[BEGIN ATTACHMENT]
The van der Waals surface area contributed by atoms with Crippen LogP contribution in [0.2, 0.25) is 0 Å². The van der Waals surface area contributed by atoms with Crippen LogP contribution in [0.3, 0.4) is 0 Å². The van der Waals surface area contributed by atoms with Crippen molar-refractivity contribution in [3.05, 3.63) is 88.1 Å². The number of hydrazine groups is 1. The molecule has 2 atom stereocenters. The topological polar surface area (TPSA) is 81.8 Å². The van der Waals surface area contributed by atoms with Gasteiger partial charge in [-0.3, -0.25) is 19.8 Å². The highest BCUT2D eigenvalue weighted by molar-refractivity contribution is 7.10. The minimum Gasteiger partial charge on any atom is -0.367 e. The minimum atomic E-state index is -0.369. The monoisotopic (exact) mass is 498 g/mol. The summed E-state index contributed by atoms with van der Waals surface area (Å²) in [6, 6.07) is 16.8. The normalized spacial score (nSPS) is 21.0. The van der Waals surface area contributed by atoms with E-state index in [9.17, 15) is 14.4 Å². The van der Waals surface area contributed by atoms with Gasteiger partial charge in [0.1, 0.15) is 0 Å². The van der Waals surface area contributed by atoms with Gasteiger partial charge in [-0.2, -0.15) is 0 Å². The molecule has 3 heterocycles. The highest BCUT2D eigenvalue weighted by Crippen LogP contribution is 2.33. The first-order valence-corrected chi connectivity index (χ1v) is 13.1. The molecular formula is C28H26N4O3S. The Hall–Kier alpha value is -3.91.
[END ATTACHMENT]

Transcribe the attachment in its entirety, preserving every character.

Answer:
The van der Waals surface area contributed by atoms with Crippen LogP contribution in [0.2, 0.25) is 0 Å². The van der Waals surface area contributed by atoms with Crippen LogP contribution in [0.3, 0.4) is 0 Å². The van der Waals surface area contributed by atoms with Crippen molar-refractivity contribution in [3.05, 3.63) is 88.1 Å². The number of hydrazine groups is 1. The molecule has 2 atom stereocenters. The topological polar surface area (TPSA) is 81.8 Å². The van der Waals surface area contributed by atoms with Gasteiger partial charge in [-0.3, -0.25) is 19.8 Å². The highest BCUT2D eigenvalue weighted by molar-refractivity contribution is 7.10. The minimum Gasteiger partial charge on any atom is -0.367 e. The minimum atomic E-state index is -0.369. The monoisotopic (exact) mass is 498 g/mol. The summed E-state index contributed by atoms with van der Waals surface area (Å²) in [6, 6.07) is 16.8. The normalized spacial score (nSPS) is 21.0. The van der Waals surface area contributed by atoms with E-state index in [9.17, 15) is 14.4 Å². The van der Waals surface area contributed by atoms with Gasteiger partial charge in [0.1, 0.15) is 0 Å². The van der Waals surface area contributed by atoms with Gasteiger partial charge in [-0.2, -0.15) is 0 Å². The molecule has 3 heterocycles. The highest BCUT2D eigenvalue weighted by Crippen LogP contribution is 2.33. The first-order valence-corrected chi connectivity index (χ1v) is 13.1. The molecular formula is C28H26N4O3S. The Hall–Kier alpha value is -3.91.